The Hitler ultimatums concerning Danzig contained demands (population transfers), concessions (loss of sea access), and restrictions (plebiscite voting) that Poland could not possibly have accepted. In addition, Poland well knew what had happened to Czechoslovakia (March 1939) after its concession of the Sudetenland (October 1938).

JAD_333
09 Jul 13,, 21:29
I would love to have seen the Invasion of the Sudetenland moved forward.

It was more a cakewalk than an invasion. But had Hitler not had the ok from Britain and France to take over, presumably he would have had to invade, in which case he would have had a rough time of it considering that the cream of the Czech defenses were near the border. And had he moved sooner and unilaterally, a bunch of German generals planned to arrest him. Munich may have saved his butt. So, you have a good point.

JAD_333
09 Jul 13,, 21:41
The Hitler ultimatums concerning Danzig contained demands (population transfers), concessions (loss of sea access), and restrictions (plebiscite voting) that Poland could not possibly have accepted. In addition, Poland well knew what had happened to Czechoslovakia (March 1939) after its concession of the Sudetenland (October 1938).

Of course, things did not turn out such that we can test your logic. One could make the case that the Poles could have taken their chances, inasmuch as Hitler may not have wanted once again to appear to be a rank liar--though I not sure he cared. Or one could argue that their pride led them to prefer certain, disastrous subjugation to a status analogous to unoccupied France. Poland was not Japan. If its only hope to salvage a modicum of independence was to yield to Germany, then it might have done so. I am only contending that such an outcome is not implausible given the what-if France and Britain had not pledged to join Poland in repelling an invasion by Germany.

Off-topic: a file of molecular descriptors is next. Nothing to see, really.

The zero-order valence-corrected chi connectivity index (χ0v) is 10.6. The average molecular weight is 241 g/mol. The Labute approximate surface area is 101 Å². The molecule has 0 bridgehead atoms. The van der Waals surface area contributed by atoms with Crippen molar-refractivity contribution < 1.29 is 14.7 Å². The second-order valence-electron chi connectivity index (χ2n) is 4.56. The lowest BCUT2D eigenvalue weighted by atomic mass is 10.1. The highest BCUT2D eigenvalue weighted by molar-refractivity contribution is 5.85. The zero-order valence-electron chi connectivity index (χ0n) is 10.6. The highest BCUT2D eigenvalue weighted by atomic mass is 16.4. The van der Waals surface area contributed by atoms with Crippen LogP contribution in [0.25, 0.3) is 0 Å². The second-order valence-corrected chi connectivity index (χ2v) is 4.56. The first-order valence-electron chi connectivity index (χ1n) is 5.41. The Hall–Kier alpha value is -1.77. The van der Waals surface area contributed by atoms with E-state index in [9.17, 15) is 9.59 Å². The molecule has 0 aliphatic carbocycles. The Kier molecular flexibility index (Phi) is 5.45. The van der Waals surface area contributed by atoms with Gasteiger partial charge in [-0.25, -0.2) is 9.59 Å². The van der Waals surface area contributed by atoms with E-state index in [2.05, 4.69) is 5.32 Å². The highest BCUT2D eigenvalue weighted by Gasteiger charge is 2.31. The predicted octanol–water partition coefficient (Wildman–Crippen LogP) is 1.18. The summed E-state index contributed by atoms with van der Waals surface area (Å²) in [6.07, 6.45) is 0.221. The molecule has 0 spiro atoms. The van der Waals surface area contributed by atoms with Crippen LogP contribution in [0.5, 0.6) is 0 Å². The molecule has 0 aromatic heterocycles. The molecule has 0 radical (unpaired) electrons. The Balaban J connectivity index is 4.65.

Mihais
10 Jul 13,, 08:02
Both Britain and France had signed a mutual defense pact with Poland. Hitler well knew and understood the consequences of 1 September 1939.

No,he didn't.He always presumed things will turn out as previously.When it came to war he hoped to limit it in Poland.Only when it became clear the show's for real they started to plan the invasion of the West.They were forced to escalate in that sense.While the Allies had put themselves into a corner by their previous indecisions.

People also forget that it wasn't the Wehrmacht that brought Poland down.It was the Red Army.Without the Soviets,the Poles can hold on for a long time.

The Germans were in dire need for an operational pause,while the Poles were getting,finally ,into some defensible positions,and were in the process of rebuilding their force.Yeah,they lost big,but all was not lost.

Minskaya
10 Jul 13,, 08:45
No,he didn't.He always presumed things will turn out as previously.When it came to war he hoped to limit it in Poland.Only when it became clear the show's for real they started to plan the invasion of the West.They were forced to escalate in that sense.While the Allies had put themselves into a corner by their previous indecisions. People also forget that it wasn't the Wehrmacht that brought Poland down.It was the Red Army.Without the Soviets,the Poles can hold on for a long time. The Germans were in dire need for an operational pause,while the Poles were getting,finally ,into some defensible positions,and were in the process of rebuilding their force.Yeah,they lost big,but all was not lost.